The mornings are noticeably darker now and I always struggle to wake up without the sunlight streaming through our bedroom window – not that we had many sunny mornings this year! Each day as I set off for work I am now well wrapped in coat, scarf and gloves to insulate me from the cool nip in the air.
This weekend we had an indulgent day in Manchester, firstly at the Whitworth Gallery viewing an exhibition of paintings by David Hockney and one or two fascinating new ‘installations’ followed by lunch at the Gallery’s award winning cafe and then a walk through the surrounding park collecting leaves to press for future craft work. Afterwards we moved on down the road to the University to visit the Artists’ Book Fair held in the Holden Gallery by Hotbed Press. This was our third year and it is great to chat with the artists and be inspired by all their new work. My favourite this year was a tiny concertina book which opened out to show a series of watercolour line drawings of two latin American dancers – the artist had captured the movement of the dance perfectly.
As we are well into Autumn now and it is the time for ‘gathering in’ many churches will be holding their Harvest Festival services and at the same time there will be events hosted up and down the country to celebrate the humble British apple – this is what I wrote for October in my Art book ‘Celebrating the Year 2009’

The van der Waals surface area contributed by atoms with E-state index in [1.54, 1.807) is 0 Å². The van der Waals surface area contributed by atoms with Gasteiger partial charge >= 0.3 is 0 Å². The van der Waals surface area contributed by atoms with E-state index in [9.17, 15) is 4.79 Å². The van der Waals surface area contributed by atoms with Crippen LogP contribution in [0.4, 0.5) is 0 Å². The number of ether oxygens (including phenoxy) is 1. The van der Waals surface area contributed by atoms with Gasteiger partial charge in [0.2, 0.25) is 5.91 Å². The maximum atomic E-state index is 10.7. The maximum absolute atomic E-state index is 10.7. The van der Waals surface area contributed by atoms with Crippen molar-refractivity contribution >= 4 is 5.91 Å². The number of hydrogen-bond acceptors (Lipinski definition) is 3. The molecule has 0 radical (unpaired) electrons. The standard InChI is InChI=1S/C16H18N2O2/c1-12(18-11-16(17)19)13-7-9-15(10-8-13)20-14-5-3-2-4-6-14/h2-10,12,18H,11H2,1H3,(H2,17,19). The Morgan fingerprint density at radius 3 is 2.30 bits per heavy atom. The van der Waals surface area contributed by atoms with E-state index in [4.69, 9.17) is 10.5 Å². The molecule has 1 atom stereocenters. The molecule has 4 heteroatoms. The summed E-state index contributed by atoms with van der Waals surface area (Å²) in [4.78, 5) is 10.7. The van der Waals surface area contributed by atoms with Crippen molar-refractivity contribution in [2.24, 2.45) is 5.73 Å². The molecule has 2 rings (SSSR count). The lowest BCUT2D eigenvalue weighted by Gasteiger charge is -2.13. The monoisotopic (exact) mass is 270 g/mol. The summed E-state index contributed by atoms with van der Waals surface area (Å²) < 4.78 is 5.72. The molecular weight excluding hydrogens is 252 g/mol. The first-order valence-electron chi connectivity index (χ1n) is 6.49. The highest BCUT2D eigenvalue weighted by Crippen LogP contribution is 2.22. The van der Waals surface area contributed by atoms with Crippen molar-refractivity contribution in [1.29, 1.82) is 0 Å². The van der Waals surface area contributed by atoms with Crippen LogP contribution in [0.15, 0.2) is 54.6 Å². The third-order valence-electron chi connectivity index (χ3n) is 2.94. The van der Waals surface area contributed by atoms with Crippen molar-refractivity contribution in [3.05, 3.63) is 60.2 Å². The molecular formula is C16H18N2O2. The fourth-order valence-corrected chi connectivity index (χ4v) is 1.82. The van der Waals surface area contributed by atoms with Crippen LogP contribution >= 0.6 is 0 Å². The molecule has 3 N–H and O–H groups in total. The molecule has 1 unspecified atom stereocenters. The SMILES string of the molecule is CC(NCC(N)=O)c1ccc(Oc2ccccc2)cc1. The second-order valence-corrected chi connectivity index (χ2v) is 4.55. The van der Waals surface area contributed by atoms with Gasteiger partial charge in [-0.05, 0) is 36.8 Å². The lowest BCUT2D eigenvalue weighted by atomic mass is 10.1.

October is the time of harvest Festivals and the month
we also celebrate Apple Day.
We went to our first Apple Day a few years ago at Erddig, a
National Trust property in Wales.
Until that moment I had never fully realised just how many
varieties of apples we grow in this country,
partly because when we buy our apples in a supermarket
the choice is often limited to 5 or 6 different types
when in fact there are hundreds.
Seeing them all together in one place was like a treasure trove
and we watched a botanical artist delicately painting them
individually with absolute precision. These paintings
act as a factual record and historical
archive should a variety become forgotten or extinct.
By far, the smaller Russet apples are my favourite. The subdued
colours – from golden brown and burnt umber to
silver-grey, and the rougher skin textures are quite
amazing and stand out against the perfect
blemish free apples on the supermarket shelf. There is
something of the past captured in the
Russets; they seem ‘earthier’ and are the apples
that past poets wrote about. They are part of the bountiful
harvest to be found at this time of year.
Apple Day events are happening all across the counties and are announced on the website at Common Ground and the National Trust. Quite often you are able to sample and buy the apples on show so that you can rush home afterwards and bake some delicious pies.
Common Ground initiated Apple Day on October 21 1990 in Covent Garden and launched it countrywide with over 50 events in 1991. These ranged from markets in village halls to menus in National Trust houses, pruning, and grafting classes, apple road shows by horticultural societies and apple food and drink in the Houses of Parliament.
We have a few busy weekends ahead of us doing the usual rounds of visiting our beach cottage, my mum and finally my mum-in-law but I hope we can squeeze in a visit to one of the Apple Day events. As I am still managing to stick with eating my apple a day I would really like to stock up on a few different varieties as a welcome change to the limited ones on offer in the supermarkets.
Have a good week everyone and thank you to all my new friends who left me such supportive comments after my last post when my daughter left home recently – I felt very comforted and am pleased to report that I am feeling so much better this week and slowly getting used to the quiet empty house.